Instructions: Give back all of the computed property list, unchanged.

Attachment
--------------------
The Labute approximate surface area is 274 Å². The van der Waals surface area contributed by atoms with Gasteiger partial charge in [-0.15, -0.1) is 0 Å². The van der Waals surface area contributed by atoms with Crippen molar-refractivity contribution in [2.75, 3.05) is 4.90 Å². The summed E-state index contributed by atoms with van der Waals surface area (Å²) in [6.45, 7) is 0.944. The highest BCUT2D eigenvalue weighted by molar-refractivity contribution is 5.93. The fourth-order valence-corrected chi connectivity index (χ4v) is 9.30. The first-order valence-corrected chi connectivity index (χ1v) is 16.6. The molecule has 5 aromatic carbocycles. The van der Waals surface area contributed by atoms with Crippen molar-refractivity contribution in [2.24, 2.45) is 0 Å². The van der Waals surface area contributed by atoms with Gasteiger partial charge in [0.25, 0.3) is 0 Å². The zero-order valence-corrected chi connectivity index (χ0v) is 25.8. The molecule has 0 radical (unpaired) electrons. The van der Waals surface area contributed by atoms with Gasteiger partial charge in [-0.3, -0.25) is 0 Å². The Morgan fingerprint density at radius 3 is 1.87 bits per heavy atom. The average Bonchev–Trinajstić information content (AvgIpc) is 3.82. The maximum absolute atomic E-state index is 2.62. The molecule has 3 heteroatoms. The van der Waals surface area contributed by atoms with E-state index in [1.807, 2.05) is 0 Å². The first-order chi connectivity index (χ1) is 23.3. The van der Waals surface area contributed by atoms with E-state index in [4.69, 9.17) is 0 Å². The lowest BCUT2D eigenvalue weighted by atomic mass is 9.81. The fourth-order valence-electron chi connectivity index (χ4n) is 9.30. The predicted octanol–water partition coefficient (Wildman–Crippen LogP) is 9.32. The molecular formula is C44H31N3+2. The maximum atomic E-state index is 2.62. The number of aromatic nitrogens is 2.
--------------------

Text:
The Labute approximate surface area is 274 Å². The van der Waals surface area contributed by atoms with Gasteiger partial charge in [-0.15, -0.1) is 0 Å². The van der Waals surface area contributed by atoms with Crippen molar-refractivity contribution in [2.75, 3.05) is 4.90 Å². The summed E-state index contributed by atoms with van der Waals surface area (Å²) in [6.45, 7) is 0.944. The highest BCUT2D eigenvalue weighted by molar-refractivity contribution is 5.93. The fourth-order valence-corrected chi connectivity index (χ4v) is 9.30. The first-order valence-corrected chi connectivity index (χ1v) is 16.6. The molecule has 5 aromatic carbocycles. The van der Waals surface area contributed by atoms with Crippen molar-refractivity contribution in [2.24, 2.45) is 0 Å². The van der Waals surface area contributed by atoms with Gasteiger partial charge in [0.25, 0.3) is 0 Å². The zero-order valence-corrected chi connectivity index (χ0v) is 25.8. The molecule has 0 radical (unpaired) electrons. The van der Waals surface area contributed by atoms with Gasteiger partial charge in [-0.3, -0.25) is 0 Å². The Morgan fingerprint density at radius 3 is 1.87 bits per heavy atom. The average Bonchev–Trinajstić information content (AvgIpc) is 3.82. The maximum absolute atomic E-state index is 2.62. The molecule has 3 heteroatoms. The van der Waals surface area contributed by atoms with E-state index in [1.807, 2.05) is 0 Å². The first-order chi connectivity index (χ1) is 23.3. The van der Waals surface area contributed by atoms with E-state index in [4.69, 9.17) is 0 Å². The lowest BCUT2D eigenvalue weighted by atomic mass is 9.81. The fourth-order valence-electron chi connectivity index (χ4n) is 9.30. The predicted octanol–water partition coefficient (Wildman–Crippen LogP) is 9.32. The molecular formula is C44H31N3+2. The maximum atomic E-state index is 2.62. The number of aromatic nitrogens is 2.